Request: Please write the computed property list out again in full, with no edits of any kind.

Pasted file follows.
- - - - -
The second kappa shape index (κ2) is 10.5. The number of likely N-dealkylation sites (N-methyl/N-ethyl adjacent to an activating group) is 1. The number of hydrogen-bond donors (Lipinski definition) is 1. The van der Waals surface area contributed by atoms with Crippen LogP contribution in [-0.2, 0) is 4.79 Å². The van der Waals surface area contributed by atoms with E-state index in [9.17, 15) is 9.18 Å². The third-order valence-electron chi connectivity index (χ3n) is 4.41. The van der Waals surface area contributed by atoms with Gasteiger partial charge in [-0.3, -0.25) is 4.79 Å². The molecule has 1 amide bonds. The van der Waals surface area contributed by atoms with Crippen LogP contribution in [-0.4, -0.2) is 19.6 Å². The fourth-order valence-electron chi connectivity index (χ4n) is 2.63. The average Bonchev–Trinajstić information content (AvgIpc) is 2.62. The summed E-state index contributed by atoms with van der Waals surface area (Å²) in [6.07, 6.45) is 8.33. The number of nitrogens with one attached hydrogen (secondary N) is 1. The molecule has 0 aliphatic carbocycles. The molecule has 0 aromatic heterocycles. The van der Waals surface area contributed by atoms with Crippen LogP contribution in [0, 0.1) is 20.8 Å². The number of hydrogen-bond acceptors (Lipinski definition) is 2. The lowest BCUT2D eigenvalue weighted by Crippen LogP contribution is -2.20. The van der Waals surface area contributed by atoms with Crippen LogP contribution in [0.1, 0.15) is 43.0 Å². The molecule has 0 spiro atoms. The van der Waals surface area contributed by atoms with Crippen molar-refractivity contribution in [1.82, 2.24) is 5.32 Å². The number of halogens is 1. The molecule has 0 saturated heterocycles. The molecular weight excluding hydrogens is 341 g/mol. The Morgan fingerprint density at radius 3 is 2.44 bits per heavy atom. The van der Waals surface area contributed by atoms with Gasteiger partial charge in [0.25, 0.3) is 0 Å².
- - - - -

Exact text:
The second kappa shape index (κ2) is 10.5. The number of likely N-dealkylation sites (N-methyl/N-ethyl adjacent to an activating group) is 1. The number of hydrogen-bond donors (Lipinski definition) is 1. The van der Waals surface area contributed by atoms with Crippen LogP contribution in [-0.2, 0) is 4.79 Å². The van der Waals surface area contributed by atoms with E-state index in [9.17, 15) is 9.18 Å². The third-order valence-electron chi connectivity index (χ3n) is 4.41. The van der Waals surface area contributed by atoms with Gasteiger partial charge in [-0.3, -0.25) is 4.79 Å². The molecule has 1 amide bonds. The van der Waals surface area contributed by atoms with Crippen LogP contribution in [-0.4, -0.2) is 19.6 Å². The fourth-order valence-electron chi connectivity index (χ4n) is 2.63. The average Bonchev–Trinajstić information content (AvgIpc) is 2.62. The summed E-state index contributed by atoms with van der Waals surface area (Å²) in [6.07, 6.45) is 8.33. The number of nitrogens with one attached hydrogen (secondary N) is 1. The molecule has 0 aliphatic carbocycles. The molecule has 0 aromatic heterocycles. The van der Waals surface area contributed by atoms with Crippen LogP contribution in [0, 0.1) is 20.8 Å². The number of hydrogen-bond acceptors (Lipinski definition) is 2. The lowest BCUT2D eigenvalue weighted by Crippen LogP contribution is -2.20. The van der Waals surface area contributed by atoms with Crippen LogP contribution in [0.1, 0.15) is 43.0 Å². The molecule has 0 spiro atoms. The van der Waals surface area contributed by atoms with Crippen molar-refractivity contribution in [1.82, 2.24) is 5.32 Å². The number of halogens is 1. The molecule has 0 saturated heterocycles. The molecular weight excluding hydrogens is 341 g/mol. The Morgan fingerprint density at radius 3 is 2.44 bits per heavy atom. The van der Waals surface area contributed by atoms with Gasteiger partial charge in [0.25, 0.3) is 0 Å².